Debugging Java Equals and Hashcode Performance in Production

Debugging Java Equals and Hashcode Performance in Production

Hashcode and equals are at the crux of many hard to nail down Java performance issues. Here's how to track it in production.

I wrote a lot about the performance metrics of the equals method and hash code in this article. There are many nuances that can lead to performance problems in those methods. The problem is that some of those things can be well hidden.

To summarize the core problem: the hashcode method is central to the java collection API. Specifically, with the performance of hash tables (specifically the Map interface hash table). The same is true with the equals method. If we have anything more complex than a string object or a primitive, the overhead can quickly grow.

But the main problem is nuanced behavior. The example given in the article is that of the Java SE URL class. The API for that class specifies that the following comparison of these distinct objects would evaluate to true:

new URL("").equals(new URL("http://localhost/")); 

new URL("").hashcode() == new URL("http://localhost/").hashcode();

This is a bug in the specification. Notice this applies to all domains, so lookup is necessary to perform hashing or equals. That can be very expensive.

TIP: performance of equals/hashcode must be very efficient for usage in key values containers such as maps and other hash-based collections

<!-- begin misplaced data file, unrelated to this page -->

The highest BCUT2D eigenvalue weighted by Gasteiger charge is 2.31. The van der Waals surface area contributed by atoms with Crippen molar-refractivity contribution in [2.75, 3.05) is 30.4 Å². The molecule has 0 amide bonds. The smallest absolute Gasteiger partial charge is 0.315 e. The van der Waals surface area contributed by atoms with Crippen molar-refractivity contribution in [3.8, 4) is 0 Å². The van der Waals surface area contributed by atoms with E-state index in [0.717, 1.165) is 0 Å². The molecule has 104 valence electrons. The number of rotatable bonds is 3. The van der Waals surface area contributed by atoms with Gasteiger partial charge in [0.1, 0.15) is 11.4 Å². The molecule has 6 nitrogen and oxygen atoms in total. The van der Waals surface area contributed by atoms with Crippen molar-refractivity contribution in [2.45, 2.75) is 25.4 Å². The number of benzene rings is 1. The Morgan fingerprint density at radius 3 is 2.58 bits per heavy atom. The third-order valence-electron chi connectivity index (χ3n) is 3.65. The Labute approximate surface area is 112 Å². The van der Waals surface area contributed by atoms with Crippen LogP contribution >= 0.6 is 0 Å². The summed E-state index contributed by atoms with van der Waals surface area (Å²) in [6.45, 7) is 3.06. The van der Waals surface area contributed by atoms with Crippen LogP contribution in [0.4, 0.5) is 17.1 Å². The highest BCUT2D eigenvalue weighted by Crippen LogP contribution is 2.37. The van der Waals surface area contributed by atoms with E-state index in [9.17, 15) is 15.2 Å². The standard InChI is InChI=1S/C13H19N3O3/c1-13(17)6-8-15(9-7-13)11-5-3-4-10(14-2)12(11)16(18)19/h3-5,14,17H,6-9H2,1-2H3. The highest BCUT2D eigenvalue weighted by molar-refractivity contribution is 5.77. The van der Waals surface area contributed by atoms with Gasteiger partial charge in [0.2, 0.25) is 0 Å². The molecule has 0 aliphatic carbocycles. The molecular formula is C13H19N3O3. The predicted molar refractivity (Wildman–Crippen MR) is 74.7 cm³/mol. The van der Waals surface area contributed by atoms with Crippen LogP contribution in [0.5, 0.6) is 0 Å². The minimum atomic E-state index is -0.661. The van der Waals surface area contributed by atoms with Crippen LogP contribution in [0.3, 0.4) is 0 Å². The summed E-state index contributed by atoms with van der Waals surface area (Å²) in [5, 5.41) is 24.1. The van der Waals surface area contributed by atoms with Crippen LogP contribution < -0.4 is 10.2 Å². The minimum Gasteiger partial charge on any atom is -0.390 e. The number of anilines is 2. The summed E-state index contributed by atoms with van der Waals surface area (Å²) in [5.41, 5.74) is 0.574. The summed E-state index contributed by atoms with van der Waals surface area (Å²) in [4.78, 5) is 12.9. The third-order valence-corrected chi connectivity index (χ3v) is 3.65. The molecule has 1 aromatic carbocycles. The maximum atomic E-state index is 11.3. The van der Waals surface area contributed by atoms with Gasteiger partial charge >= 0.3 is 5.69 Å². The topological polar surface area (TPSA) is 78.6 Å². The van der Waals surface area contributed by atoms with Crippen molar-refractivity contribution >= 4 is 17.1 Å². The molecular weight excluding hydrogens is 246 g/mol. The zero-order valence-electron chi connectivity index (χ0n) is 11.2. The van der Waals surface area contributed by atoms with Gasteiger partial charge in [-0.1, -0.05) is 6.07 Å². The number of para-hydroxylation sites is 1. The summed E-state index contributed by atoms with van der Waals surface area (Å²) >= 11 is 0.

There are so many pitfalls with these methods. Some of them would only be obvious at scale. E.g. a friend showed me a method that compared objects and had an external dependency on a list of potential values. This performed great locally but slowly in production where the list had more elements.

How can you tell if a hash function is slow in production?

How do you even find out that it’s the fault of the hash function?

Measuring Performance

For most intents and purposes, we wouldn’t know the problem is in the equals method or hash code. We would need to narrow the problem down. It’s likely that a server process would take longer than we would expect and possibly show up on the APM.

What we would see on the APM is the slow performance of a web service. We can narrow that down by using the metrics tools provided by Lightrun.

Note: Before we proceed, I assume you’re familiar with the basics of Lightrun and have it installed. If not, please check out this introduction.

Metrics Menu

Lightrun includes the ability to set several metric types:

  • A counter which counts the amount of times a specific line of code is reached
  • Time measure (tictoc) which measures the performance of a specific code block
  • Method duration – same as tictoc for a full method
  • Custom metric – measure based on a custom expression

Notice that you can use conditions on all metrics. If performance overhead impacts a specific user, you can limit the measurement only to that specific user.

We can now use these tools to narrow down performance problems and find the root cause, e.g. here I can check if these two lines in the method are at fault: